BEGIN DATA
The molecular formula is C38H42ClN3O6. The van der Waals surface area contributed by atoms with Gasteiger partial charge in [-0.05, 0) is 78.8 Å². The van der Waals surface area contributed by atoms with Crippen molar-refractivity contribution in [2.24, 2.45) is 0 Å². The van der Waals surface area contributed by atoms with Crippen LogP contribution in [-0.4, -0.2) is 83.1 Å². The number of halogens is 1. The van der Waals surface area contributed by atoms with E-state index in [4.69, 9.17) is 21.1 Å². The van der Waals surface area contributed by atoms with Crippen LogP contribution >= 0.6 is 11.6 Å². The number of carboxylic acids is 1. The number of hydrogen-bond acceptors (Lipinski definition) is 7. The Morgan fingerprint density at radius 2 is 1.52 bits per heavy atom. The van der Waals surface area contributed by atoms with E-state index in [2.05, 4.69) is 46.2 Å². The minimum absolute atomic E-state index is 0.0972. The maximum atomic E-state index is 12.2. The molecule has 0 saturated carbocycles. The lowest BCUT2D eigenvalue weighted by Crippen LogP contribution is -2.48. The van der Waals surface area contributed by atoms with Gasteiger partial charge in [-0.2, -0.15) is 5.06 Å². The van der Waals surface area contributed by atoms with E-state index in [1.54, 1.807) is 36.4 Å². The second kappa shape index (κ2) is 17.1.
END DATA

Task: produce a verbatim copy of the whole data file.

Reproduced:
The molecular formula is C38H42ClN3O6. The van der Waals surface area contributed by atoms with Gasteiger partial charge in [-0.05, 0) is 78.8 Å². The van der Waals surface area contributed by atoms with Crippen molar-refractivity contribution in [2.24, 2.45) is 0 Å². The van der Waals surface area contributed by atoms with Crippen LogP contribution in [-0.4, -0.2) is 83.1 Å². The number of halogens is 1. The van der Waals surface area contributed by atoms with E-state index in [4.69, 9.17) is 21.1 Å². The van der Waals surface area contributed by atoms with Crippen LogP contribution >= 0.6 is 11.6 Å². The number of carboxylic acids is 1. The number of hydrogen-bond acceptors (Lipinski definition) is 7. The Morgan fingerprint density at radius 2 is 1.52 bits per heavy atom. The van der Waals surface area contributed by atoms with E-state index in [2.05, 4.69) is 46.2 Å². The minimum absolute atomic E-state index is 0.0972. The maximum atomic E-state index is 12.2. The molecule has 0 saturated carbocycles. The lowest BCUT2D eigenvalue weighted by Crippen LogP contribution is -2.48. The van der Waals surface area contributed by atoms with Gasteiger partial charge in [-0.2, -0.15) is 5.06 Å². The van der Waals surface area contributed by atoms with E-state index in [1.54, 1.807) is 36.4 Å². The second kappa shape index (κ2) is 17.1.